A genial magician

VIJAY LOKAPALLY

Mohinder Amarnath picks up a souvenir after trapping West Indies' last batsman Michael Holding lbw to signal a sensational triumph for India, as team-mates Yashpal Sharma and Roger Binny rush to congratulate him, at Lord's in the 1983 World Cup final.-ALL SPORT

HIS languid movements on the field were so deceptive; ambling up to bowl his lethal away-swingers, luring the batsman into making mistakes; and his relaxed countenance at the crease disguising his resolve to produce a classic with the bat. This man could lay the opposition low without creating a fuss around him — no contrived high fives, running around in circles or jumping on to someone's back.

Mohinder `Jimmy' Amarnath may not have been rated highly by critics at home but he carried enough potential to put India on top of the cricketing world. Mohinder, the most under-rated and most unsung of the Indian heroes of 1983, has remained true to his character, maintaining a low profile even though always in the service of the game. His lazy elegance was acknowledged by many greats of the game who valued Mohinder for his classy cricket.

His success in the 1983 World Cup was a tribute to his cricketing skills. The `Man of the Match' in both the semi-final and the final, Mohinder was the toast of the team as Kapil Dev and his devils pulled off the biggest upset in limited-overs cricket by shocking the mighty West Indies at Lord's.

Alvin Kallicharran once said of Mohinder: "He has such a beautiful relaxed stance and his unique calmness at the crease was his greatest asset. Now for his bowling. He can even get me out with an orange. He could swing the ball, he could seam the ball, zip off, off the wicket..." It seemed Mohinder could work magic with the ball.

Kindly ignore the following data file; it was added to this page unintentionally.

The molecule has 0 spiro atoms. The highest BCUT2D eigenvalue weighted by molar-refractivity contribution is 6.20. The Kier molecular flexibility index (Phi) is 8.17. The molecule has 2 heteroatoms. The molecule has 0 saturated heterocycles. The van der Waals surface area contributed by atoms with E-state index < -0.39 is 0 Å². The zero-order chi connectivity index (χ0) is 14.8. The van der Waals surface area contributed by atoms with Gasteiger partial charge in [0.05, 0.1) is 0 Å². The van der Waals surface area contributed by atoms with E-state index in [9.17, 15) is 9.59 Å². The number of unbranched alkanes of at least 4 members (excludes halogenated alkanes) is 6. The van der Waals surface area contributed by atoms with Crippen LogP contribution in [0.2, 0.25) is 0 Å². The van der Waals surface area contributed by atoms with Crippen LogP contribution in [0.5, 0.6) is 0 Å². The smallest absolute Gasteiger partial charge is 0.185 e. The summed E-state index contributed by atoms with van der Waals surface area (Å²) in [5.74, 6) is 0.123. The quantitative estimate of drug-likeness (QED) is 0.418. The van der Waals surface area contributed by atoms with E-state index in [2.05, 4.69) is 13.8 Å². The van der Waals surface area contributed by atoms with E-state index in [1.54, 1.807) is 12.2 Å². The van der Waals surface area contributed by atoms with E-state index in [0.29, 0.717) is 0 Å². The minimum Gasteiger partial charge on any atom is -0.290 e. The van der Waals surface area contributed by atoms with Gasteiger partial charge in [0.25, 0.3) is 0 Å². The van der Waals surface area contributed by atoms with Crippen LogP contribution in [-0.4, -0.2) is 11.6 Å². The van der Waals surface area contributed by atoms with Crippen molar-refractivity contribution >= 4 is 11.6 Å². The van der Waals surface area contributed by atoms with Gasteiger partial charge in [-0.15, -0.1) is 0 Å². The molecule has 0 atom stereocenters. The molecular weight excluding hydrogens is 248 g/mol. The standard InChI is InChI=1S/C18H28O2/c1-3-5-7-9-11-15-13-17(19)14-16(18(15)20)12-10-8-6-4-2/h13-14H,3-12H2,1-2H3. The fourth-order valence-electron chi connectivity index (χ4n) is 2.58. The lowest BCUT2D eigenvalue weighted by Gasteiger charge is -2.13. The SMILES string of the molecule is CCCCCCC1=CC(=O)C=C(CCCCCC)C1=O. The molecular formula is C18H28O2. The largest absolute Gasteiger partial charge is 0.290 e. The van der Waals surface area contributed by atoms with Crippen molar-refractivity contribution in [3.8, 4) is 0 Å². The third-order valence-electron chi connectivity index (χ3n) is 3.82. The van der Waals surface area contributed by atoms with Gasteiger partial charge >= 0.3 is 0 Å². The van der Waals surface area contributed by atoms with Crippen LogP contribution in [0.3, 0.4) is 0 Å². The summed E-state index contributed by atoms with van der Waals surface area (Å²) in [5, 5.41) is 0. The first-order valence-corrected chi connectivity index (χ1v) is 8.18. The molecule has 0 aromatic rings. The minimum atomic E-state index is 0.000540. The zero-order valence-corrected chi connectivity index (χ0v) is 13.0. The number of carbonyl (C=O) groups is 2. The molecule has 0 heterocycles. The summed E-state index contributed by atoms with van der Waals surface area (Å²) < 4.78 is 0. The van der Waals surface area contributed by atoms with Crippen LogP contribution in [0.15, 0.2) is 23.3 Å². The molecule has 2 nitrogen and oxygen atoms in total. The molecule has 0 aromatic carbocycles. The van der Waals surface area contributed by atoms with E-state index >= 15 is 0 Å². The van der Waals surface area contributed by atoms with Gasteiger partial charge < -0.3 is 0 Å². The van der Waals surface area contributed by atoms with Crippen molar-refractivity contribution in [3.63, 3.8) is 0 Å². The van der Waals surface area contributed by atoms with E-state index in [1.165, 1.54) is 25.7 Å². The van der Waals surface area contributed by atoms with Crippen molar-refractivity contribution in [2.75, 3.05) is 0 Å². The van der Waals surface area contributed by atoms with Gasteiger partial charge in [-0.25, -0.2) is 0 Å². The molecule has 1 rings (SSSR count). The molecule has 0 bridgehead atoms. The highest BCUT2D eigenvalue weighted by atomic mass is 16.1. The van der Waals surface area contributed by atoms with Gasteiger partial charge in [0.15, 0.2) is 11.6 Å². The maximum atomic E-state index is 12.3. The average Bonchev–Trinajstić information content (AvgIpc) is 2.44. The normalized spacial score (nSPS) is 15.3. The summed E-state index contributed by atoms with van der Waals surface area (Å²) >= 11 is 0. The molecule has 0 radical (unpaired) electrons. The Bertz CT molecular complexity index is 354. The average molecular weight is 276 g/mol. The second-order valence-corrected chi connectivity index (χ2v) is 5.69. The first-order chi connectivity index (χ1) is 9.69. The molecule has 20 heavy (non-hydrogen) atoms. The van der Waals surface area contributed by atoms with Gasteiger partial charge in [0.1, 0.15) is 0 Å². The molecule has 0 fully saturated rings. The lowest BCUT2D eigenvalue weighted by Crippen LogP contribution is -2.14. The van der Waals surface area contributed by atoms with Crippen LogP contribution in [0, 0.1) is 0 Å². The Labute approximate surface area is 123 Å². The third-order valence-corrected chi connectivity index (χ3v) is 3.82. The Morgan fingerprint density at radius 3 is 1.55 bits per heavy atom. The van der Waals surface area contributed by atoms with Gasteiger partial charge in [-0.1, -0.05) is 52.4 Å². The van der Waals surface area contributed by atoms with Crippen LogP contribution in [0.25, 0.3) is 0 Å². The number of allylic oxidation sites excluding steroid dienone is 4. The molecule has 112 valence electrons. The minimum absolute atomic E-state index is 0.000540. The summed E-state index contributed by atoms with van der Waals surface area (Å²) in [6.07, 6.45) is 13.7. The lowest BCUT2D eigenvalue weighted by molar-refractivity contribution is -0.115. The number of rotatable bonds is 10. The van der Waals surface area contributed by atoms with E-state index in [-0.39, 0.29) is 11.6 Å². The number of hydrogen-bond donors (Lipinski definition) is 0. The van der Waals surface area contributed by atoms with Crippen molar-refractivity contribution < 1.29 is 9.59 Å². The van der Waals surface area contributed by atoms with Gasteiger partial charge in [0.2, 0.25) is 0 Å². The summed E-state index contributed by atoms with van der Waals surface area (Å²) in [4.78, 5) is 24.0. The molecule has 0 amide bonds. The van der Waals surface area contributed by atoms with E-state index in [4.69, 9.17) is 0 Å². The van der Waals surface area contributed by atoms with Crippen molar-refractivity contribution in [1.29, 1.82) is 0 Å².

When I reminded Jimmy of that remark by Kallicharran, he flashed his famous smile. "Ah, Kalli's a great friend." When I probed Jimmy, he quickly changed the subject, for he just does not like talking about himself.

We have heard of great stories from the past of some gutsy cricketers. One that stands out involved C. K. Nayudu, of how, at age 61, he was swept off the pitch, two of his teeth knocked out from a bouncer, and carried on. And then there were these tales of Jimmy's heroics. How he got hit repeatedly and how he hit back every time.

The great Sunil Gavaskar had no qualms in declaring, "Mohinder has to be the gutsiest cricketer I've seen." Mohinder could not have asked for a greater compliment. Imran Khan, the Pakistani great, praised Jimmy thus: "The first thing that comes to mind when you bowl at him is his courage. The other thing that strikes you about Mohinder is his friendliness."

Well, one can go on, recalling more niceties in praise of Jimmy. These few gems were an introduction to India's `Man of the tournament' in the 1983 World Cup. This introduction was much needed too, because some members of the current Indian team were too young or not even born when Mohinder brought India great laurels in the home of cricket. The poor sense of history among most of the current cricketers is shocking too. How else can one not know of the inspirational role played by Mohinder in India's greatest cricketing triumph?

For many, Mohinder was the surprise packet in the 1983 World Cup. But not for those who had grown up in the north watching this great cricketer flourish into an all-rounder in the shorter version of the game. Mohinder was not exceptionally talented but he possessed an amazing temperament. And he was willing to work hard to overcome the few shortcomings that troubled him in his illustrious career.

Amarnath, with the `Man of the Final' award, on the Lord's balcony.-ALL SPORT